5 Things You Should Know About Colon Cancer

By Ernst Lamothe Jr.

Colorectal cancer occurs when there is growth of cancerous cells in the colon.

Your colon is a tube-like structure, the main part of the large intestine. It connects to the small intestine, which removes water, a few nutrients and electrolytes from partially digested food.

Physician Tanya Bruckel, assistant professor of medicine and gastrologist at UR Medicine.
Physician Tanya Bruckel, assistant professor of medicine and gastrologist at UR Medicine.

The American Cancer Society estimates that about one in 25 women and one in 23 men develops colorectal cancer during their lifetime.

“One of the main reasons why I chose gastroenterology is because I can see many conditions that preventative care can make an incredible difference in outcomes. Colon cancer is one of the best examples,” said physician Tanya Bruckel, assistant professor of medicine and gastrologist at UR Medicine.

With colon cancer being the third most commonly diagnosed cancer in the United States, Bruckel talks about five aspects of colorectal cancer and prevention that you need to know.

1. Get screenings
In 2021, there were about 150,000 colon and rectal cancers. “While those figures may seem high, the incident rate numbers have dropped since the concept of screening occurred,” said Bruckel. “Everything that we know is that colon cancer is one of the most preventable cancers. Because it begins with non-cancerous polyps, it can be easier to remove these growths before they become cancerous. We are seeing colon cancer in younger people.”

2. Get a colonoscopy
A colonoscopy is an exam used to detect changes or abnormalities in the large intestine colon and rectum.

“The procedure involves us taking a camera to look for these polyps and take them out. In order for us to be successful, you have to complete bowel preparation by taking a liquid laxative to cleanse your colon of any stool. Most patients do receive some type of sedative during the procedure so they are comfortable and do not experience any great pain. The majority of patients don’t remember anything,” she added.

When it comes to determining when your next colonoscopy can occur, it is often a conversation with your physician after the results.

“After you have your first colonoscopy, then that is when you can meet with your physician for recommendations,” she said. “The determination will be made from a combination of factors such as your risk profile which will determine if you receive it every five to 10 years.”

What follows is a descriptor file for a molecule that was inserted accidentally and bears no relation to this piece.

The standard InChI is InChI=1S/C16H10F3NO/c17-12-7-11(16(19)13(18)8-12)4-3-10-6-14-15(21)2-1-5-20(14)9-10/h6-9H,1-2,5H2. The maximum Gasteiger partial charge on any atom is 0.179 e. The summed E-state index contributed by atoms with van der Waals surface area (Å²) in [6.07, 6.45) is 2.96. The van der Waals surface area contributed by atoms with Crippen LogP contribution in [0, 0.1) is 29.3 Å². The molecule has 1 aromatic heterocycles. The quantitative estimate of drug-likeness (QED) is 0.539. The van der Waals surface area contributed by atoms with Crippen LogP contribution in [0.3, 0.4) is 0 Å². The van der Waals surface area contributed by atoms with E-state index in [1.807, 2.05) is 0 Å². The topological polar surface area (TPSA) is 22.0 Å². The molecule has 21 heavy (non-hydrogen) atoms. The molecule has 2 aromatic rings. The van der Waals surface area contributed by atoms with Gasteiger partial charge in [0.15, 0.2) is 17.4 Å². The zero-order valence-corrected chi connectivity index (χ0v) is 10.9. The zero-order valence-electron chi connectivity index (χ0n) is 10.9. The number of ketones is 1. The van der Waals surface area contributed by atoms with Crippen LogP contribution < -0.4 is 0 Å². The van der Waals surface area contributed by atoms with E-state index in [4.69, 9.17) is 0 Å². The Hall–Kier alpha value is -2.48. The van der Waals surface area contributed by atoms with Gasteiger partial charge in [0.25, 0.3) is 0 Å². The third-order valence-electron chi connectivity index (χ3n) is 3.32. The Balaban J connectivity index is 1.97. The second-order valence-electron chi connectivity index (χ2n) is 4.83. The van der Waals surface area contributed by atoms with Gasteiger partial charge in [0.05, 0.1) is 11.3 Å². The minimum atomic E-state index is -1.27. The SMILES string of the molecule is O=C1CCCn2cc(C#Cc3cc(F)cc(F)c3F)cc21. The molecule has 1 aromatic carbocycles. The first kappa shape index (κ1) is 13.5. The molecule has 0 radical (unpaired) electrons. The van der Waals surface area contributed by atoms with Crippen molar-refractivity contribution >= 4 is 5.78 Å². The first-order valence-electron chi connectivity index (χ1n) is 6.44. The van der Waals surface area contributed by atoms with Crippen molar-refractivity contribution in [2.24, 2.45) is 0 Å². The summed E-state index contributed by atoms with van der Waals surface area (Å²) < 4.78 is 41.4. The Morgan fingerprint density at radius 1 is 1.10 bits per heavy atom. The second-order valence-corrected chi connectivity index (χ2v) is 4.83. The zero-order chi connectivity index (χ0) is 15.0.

3. Stages of Cancer
Colorectal cancer grows from stage 0, which is the earliest stage to stage 4, the most advanced. At stage 0, the abnormal cells are only in the inner lining of the colon or rectum. At stage 1, the cancer grows through the inner lining and reaches the muscle layer of the colon or rectum. At stage 2, the cancer grows through the wall of the colon or rectum but won’t spread into nearby tissue or lymph nodes. At stage 3, the cancer will move to the lymph nodes but not to other parts of the body. At stage 4 the final stage, the cancer will spread to other major organs, such as the liver or lungs.

People with stage 1 and stage 2 colon cancer may experience symptoms like constipation, diarrhea, change in stool color or shape, blood in stool, bleeding from rectum, excessive gas, abdominal cramps and abdominal pain.

Some people with colon cancer may not even experience any symptoms in the earlier stage which makes it even more difficult to predict the condition.

But, the symptoms are noticeable in stages 3 and 4 such as excessive fatigue, weakness, weight loss, vomiting, and feeling like your bowel is not completely empty.

“There are treatments at all different stages where you may have to bring in cancer surgeons and expert oncologists,” she added. “But we all know that there are more options and better outcomes the earlier it is detected.”

4. Colonoscopy guideline changes
In May 2021, the U.S. Preventive Services Task Force issued new recommendations for colorectal cancer starting at an earlier age. “We used to recommend that general screenings would happen at age 50. But various gastrologist societies have recently changed the recommendation to age 45,” said Bruckel.

The recommended age was lowered from 50 to 45 because colorectal cancer cases are on the rise among young and middle-aged people. Deaths of people under age 55 increased 1% per year from 2008 to 2017, even though overall colorectal cancer rates have dropped.

5. It affects women too
Sometimes there has been confusion on if both genders are supposed to get colonoscopies because people mix up colons and prostates. The colon is part of your large intestine and your GI tract that turns your food into stool. The prostate is more of a male reproductive organ. While it lies in proximity to the colon, they should not be grouped together. “Like it or not, men and women are in this together. We both need colonoscopies,” said Bruckel.

In addition, she said family history could play a large role in early detection cases.

“If you know your mom, dad, siblings or grandparents had colon cancer, it is important to let your physician know. There are times where we recommend people having colonoscopies at age 30 in those cases,” said Bruckel.